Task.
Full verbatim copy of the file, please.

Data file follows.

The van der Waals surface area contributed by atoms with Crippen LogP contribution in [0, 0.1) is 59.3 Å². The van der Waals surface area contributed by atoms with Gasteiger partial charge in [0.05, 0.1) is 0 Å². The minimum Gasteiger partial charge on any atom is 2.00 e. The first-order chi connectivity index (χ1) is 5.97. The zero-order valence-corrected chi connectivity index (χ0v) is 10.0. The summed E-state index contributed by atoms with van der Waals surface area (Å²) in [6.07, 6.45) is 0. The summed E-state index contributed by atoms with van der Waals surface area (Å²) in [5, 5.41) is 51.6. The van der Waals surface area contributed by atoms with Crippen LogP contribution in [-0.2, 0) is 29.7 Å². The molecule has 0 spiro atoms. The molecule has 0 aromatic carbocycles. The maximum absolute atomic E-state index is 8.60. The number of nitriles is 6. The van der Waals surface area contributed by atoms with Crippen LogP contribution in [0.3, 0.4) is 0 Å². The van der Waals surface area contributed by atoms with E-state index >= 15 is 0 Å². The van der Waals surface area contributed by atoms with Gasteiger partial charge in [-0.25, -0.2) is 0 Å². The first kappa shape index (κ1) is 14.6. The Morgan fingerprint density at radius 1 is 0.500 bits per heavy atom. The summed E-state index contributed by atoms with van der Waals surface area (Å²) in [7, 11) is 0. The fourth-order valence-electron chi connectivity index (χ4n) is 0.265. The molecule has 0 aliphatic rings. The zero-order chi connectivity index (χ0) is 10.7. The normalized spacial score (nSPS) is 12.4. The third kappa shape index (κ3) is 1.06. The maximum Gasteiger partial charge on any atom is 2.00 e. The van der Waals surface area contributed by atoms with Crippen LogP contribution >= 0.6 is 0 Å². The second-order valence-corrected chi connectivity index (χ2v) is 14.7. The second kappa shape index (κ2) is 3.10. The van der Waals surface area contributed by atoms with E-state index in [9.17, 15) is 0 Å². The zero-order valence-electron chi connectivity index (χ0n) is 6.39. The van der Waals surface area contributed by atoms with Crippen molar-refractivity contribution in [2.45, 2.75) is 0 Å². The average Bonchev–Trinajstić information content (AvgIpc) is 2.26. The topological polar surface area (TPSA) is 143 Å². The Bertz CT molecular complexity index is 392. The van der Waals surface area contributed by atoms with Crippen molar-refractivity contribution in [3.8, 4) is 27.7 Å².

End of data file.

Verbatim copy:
The van der Waals surface area contributed by atoms with Crippen LogP contribution in [0, 0.1) is 59.3 Å². The van der Waals surface area contributed by atoms with Gasteiger partial charge in [0.05, 0.1) is 0 Å². The minimum Gasteiger partial charge on any atom is 2.00 e. The first-order chi connectivity index (χ1) is 5.97. The zero-order valence-corrected chi connectivity index (χ0v) is 10.0. The summed E-state index contributed by atoms with van der Waals surface area (Å²) in [6.07, 6.45) is 0. The summed E-state index contributed by atoms with van der Waals surface area (Å²) in [5, 5.41) is 51.6. The van der Waals surface area contributed by atoms with Crippen LogP contribution in [-0.2, 0) is 29.7 Å². The molecule has 0 spiro atoms. The molecule has 0 aromatic carbocycles. The maximum absolute atomic E-state index is 8.60. The number of nitriles is 6. The van der Waals surface area contributed by atoms with Crippen LogP contribution in [0.3, 0.4) is 0 Å². The van der Waals surface area contributed by atoms with E-state index >= 15 is 0 Å². The van der Waals surface area contributed by atoms with Gasteiger partial charge in [-0.25, -0.2) is 0 Å². The first kappa shape index (κ1) is 14.6. The Morgan fingerprint density at radius 1 is 0.500 bits per heavy atom. The summed E-state index contributed by atoms with van der Waals surface area (Å²) in [7, 11) is 0. The fourth-order valence-electron chi connectivity index (χ4n) is 0.265. The molecule has 0 aliphatic rings. The zero-order chi connectivity index (χ0) is 10.7. The normalized spacial score (nSPS) is 12.4. The third kappa shape index (κ3) is 1.06. The maximum Gasteiger partial charge on any atom is 2.00 e. The van der Waals surface area contributed by atoms with Crippen LogP contribution >= 0.6 is 0 Å². The second-order valence-corrected chi connectivity index (χ2v) is 14.7. The second kappa shape index (κ2) is 3.10. The van der Waals surface area contributed by atoms with E-state index in [9.17, 15) is 0 Å². The zero-order valence-electron chi connectivity index (χ0n) is 6.39. The van der Waals surface area contributed by atoms with Crippen molar-refractivity contribution in [2.45, 2.75) is 0 Å². The average Bonchev–Trinajstić information content (AvgIpc) is 2.26. The topological polar surface area (TPSA) is 143 Å². The Bertz CT molecular complexity index is 392. The van der Waals surface area contributed by atoms with Crippen molar-refractivity contribution in [3.8, 4) is 27.7 Å².